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As Congress and presidential candidates trade accusations over immigration reform, advocates and experts urge caution in spreading misinformation; Alabama takes new action IVF policy following controversial court decision; and central states urge caution with wildfires brewing.

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Congress reaches a deal to avoid a partial government shutdown again. Arizona Republicans want to ensure Trump remains on their state ballot and Senate Democrats reintroduce the John Lewis Voting Rights Act.

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Hard times could be ahead for rural school districts that spent federal pandemic money on teacher salaries, a former Oregon lumber community drafts a climate-action plan and West Virginians may soon buy raw milk from squeaky-clean cows.

New heat-pump technology helps Maine reduce oil use, reach climate goals

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Tuesday, December 5, 2023   

A new report shows Maine is exceeding the home-heating goals set forth in its ambitious four-year climate plan to reduce greenhouse-gas emissions. The state surpassed its goal of installing 100,000 heat pumps earlier this summer, and Gov. Janet Mills quickly set a new target of 275,000 by 2027.

Michael Stoddard, Efficiency Maine Trust executive director, said new refrigeration cycle technology is helping both the climate and consumers, who've struggled with volatile prices in home heating oil.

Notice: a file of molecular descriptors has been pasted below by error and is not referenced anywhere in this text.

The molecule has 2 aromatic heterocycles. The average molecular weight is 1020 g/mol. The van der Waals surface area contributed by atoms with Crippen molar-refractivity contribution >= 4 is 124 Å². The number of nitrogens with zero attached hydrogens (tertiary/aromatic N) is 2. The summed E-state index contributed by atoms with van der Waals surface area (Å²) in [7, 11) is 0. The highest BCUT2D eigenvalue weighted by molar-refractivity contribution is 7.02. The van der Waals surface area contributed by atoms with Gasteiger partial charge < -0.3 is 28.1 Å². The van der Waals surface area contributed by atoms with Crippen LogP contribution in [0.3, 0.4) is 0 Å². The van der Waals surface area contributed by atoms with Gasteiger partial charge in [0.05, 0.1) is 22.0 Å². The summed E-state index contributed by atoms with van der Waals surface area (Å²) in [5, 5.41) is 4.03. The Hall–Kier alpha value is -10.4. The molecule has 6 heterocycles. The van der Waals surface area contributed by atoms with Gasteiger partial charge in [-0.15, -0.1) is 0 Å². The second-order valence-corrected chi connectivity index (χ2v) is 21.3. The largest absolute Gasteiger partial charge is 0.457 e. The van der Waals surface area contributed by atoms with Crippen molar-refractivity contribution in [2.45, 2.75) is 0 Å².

"The advent of highly effective at very cold temperatures and very cost-effective air-sourced heat pumps has been a huge breakthrough for us," Stoddard explained.

Close to 30% of Maine's greenhouse-gas emissions come from heating homes and businesses. The state has set a goal of going carbon neutral by 2045 and is aggressively promoting heat pumps to help reach that target.

The cold and rural state of Maine is the nation's most dependent on home heating oil, with nearly 60% of households reliant on the fuel for warmth, compared with just 4% nationally.

Stoddard said often, households will install a heat pump and continue to use heating oil as a backup source, but added a whole-home heat-pump system can save consumers roughly $1,000 a year.

"So, you can imagine what the impacts of that are, expanded across all the homes that we touch and that we will touch over the next decade," he said.

Stoddard noted many antiquated school buildings in rural Maine could also reap financial rewards by transitioning their heating systems, and said federal and state programs offering financial incentives, especially rebates, are helping drive consumer demand for more efficient heating technologies that also benefit the climate.


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